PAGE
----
Start with a free account for 12 free CME credits. Already a subscriber? Sign in.
Chapter 6

Cauda Equina Syndrome

Rob Orman, MD and Britt Long, MD
00:00
33:00
Sign in or subscribe to listen

No me gusta!

The flash player was unable to start. If you have a flash blocker then try unblocking the flash content - it should be visible below.

Brit Long breaks down the characteristics, diagnosis, pitfalls, and clinical conundrums in patients with suspected cauda equina syndrome. 

To view chapter written summaries, you need to subscribe.

Sign up today for full access to all episodes.

David G. -

Although there's passing reference to "lower motor dysfunction" as a symptom of cauda equina syndrome, the majority of this talk is on more subtle neurologic assessment.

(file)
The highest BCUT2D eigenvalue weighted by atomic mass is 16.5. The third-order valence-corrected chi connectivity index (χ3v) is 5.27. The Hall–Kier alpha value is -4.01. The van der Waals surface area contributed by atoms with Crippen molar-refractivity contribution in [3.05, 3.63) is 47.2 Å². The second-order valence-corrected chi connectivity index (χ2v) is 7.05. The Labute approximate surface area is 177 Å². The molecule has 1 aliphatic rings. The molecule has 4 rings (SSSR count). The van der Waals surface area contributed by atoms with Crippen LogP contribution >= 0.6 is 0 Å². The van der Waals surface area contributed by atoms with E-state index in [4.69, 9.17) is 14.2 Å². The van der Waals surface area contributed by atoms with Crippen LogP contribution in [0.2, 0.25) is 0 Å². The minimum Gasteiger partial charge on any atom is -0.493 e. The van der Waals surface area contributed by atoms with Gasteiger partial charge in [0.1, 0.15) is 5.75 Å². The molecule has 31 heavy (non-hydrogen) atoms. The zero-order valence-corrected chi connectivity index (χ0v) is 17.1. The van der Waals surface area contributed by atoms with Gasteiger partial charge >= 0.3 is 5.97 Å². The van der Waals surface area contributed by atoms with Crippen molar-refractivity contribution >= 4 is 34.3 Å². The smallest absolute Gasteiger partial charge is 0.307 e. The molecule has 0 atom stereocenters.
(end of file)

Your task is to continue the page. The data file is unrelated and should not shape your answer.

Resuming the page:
Nonetheless, I've reviewed multiple cases (med/mal claims) where the patient was never walked in the ED, and indeed, never walked again after leaving the ED. The documented neuro exam in such cases (if there really even was one) was often something like "moves all extremities."

So I agree, assessing for subtle perineum area dysfunction is appropriate, but for heaven's sake, get the patient out of bed and walk them. Remember the old adage, "The patient doesn't go home unless they can get up and walk out the door."

David Glaser, Denver

Rob O., MD -

Well said Dave! Sometimes we lose the forest for the trees and the obvious stuff gets overlooked.

To join the conversation, you need to subscribe.

Sign up today for full access to all episodes and to join the conversation.

To earn CME for this chapter, you need to subscribe.

Sign up today for full access to all episodes and earn CME.

2.25 AMA PRA Category 1 Credits™ certified by Hippo Education (2020)